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Lenten Devotions from Fourth Presbyterian Church

Sunday, August 5, 2018

Today’s Scripture Reading | Ephesians 4:1–16

I therefore, the prisoner in the Lord, beg you to lead a life worthy of the calling to which you have been called, with all humility and gentleness, with patience, bearing with one another in love, making every effort to maintain the unity of the Spirit in the bond of peace. There is one body and one Spirit, just as you were called to the one hope of your calling, one Lord, one faith, one baptism, one God and Father of all, who is above all and through all and in all. But each of us was given grace according to the measure of Christ’s gift. Therefore it is said, “When he ascended on high he made captivity itself a captive; he gave gifts to his people.” (When it says, “He ascended,” what does it mean but that he had also descended into the lower parts of the earth? He who descended is the same one who ascended far above all the heavens, so that he might fill all things.) The gifts he gave were that some would be apostles, some prophets, some evangelists, some pastors and teachers, to equip the saints for the work of ministry, for building up the body of Christ, until all of us come to the unity of the faith and of the knowledge of the Son of God, to maturity, to the measure of the full stature of Christ. We must no longer be children, tossed to and fro and blown about by every wind of doctrine, by people’s trickery, by their craftiness in deceitful scheming. But speaking the truth in love, we must grow up in every way into him who is the head, into Christ, from whom the whole body, joined and knit together by every ligament with which it is equipped, as each part is working properly, promotes the body’s growth in building itself up in love. (NRSV)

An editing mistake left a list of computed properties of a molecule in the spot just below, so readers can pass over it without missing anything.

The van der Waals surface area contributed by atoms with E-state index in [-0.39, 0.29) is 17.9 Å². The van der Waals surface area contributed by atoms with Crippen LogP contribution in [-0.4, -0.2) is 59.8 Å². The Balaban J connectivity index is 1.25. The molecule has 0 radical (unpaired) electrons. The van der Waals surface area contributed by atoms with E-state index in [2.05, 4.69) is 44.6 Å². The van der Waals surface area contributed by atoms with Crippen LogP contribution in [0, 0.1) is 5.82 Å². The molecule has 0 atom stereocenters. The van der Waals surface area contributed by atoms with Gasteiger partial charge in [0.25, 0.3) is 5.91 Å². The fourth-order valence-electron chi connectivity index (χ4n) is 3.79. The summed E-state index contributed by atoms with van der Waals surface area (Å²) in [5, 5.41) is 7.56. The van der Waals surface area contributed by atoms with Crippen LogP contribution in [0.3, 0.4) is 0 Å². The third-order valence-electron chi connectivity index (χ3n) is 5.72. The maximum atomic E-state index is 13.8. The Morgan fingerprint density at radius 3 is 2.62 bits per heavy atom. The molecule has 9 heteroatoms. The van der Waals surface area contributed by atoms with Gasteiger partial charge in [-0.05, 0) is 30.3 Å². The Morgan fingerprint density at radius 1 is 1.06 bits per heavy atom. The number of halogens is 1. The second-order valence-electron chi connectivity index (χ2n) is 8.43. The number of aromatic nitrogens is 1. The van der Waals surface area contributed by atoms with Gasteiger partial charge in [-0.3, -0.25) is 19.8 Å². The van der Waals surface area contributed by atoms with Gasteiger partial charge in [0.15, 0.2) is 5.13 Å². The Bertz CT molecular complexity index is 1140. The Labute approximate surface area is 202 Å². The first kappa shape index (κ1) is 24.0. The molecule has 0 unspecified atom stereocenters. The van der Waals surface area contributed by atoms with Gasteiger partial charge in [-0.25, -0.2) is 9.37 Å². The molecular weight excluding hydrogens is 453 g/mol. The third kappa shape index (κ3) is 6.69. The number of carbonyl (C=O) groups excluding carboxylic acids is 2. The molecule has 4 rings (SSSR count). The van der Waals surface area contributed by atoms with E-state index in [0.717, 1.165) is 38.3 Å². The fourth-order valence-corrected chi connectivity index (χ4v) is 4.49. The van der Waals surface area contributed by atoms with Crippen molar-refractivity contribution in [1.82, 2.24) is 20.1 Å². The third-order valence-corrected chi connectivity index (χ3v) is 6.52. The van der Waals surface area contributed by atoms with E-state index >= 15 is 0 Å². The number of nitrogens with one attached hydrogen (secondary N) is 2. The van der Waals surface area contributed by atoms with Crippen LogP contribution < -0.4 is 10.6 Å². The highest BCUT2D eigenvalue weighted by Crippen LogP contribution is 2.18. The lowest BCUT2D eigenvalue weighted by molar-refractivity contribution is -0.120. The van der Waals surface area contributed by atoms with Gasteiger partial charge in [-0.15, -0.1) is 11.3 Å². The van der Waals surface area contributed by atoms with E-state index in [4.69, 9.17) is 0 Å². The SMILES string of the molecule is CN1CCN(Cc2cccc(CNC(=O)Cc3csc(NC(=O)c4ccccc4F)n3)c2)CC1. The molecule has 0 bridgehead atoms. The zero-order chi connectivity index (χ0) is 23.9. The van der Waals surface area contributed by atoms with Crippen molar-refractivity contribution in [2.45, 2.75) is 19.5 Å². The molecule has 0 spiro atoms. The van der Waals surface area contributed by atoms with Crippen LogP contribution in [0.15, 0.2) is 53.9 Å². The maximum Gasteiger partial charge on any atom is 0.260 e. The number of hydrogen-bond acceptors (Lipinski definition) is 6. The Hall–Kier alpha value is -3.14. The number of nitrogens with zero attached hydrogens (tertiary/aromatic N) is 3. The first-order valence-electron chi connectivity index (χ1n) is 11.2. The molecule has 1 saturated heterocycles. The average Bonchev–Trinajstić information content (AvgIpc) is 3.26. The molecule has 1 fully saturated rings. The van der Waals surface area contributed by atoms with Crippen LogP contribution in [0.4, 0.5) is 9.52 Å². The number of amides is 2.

In addition to my role in children’s ministry, I serve as the handbell director at Fourth Presbyterian Church. The handbell choir is made up of twelve people that perform on five octaves of handbells. Each ringer is responsible for at least four handbells, some up to eight or ten. The ensemble reads off of what looks like piano music, and each member rings their assigned bells whenever it is notated on the staff. Handbell ensembles are some of the most unique musical groups with which to perform. In a choir or orchestra, the musician typically has a line of music to follow within the piece, while in a handbell ensemble, each musician has to place their handful of notes into the musical line. One has to be aware of the purpose of their note: Is it in the melody? Where does it fall in the phrase? How does my note relate to my neighbors’ note in the musical line?

Each of my handbell musicians bring a different skill to the table. Some are experts at treble bell techniques. Others have strengths in bass ringing. While we all may be playing the same instrument, we need people with abilities in a variety of techniques to be successful.

We all have different talents and abilities that we bring to our church family. Some of us are teachers. Some of us are musicians. Some of us are caregivers. It is so important that we all use our gifts to glorify God and to show God’s love to others. From the small child serving as the beadle in worship, to the elders and clergy, we can work together in unity to show our community God’s love.

Loving God, I am grateful for the gifts and talents with which you have blessed me. Help me to use my gifts to the best of my ability to show your love to others. Amen.

Written by Briana Belding-Peck, Family Ministry Coordinator

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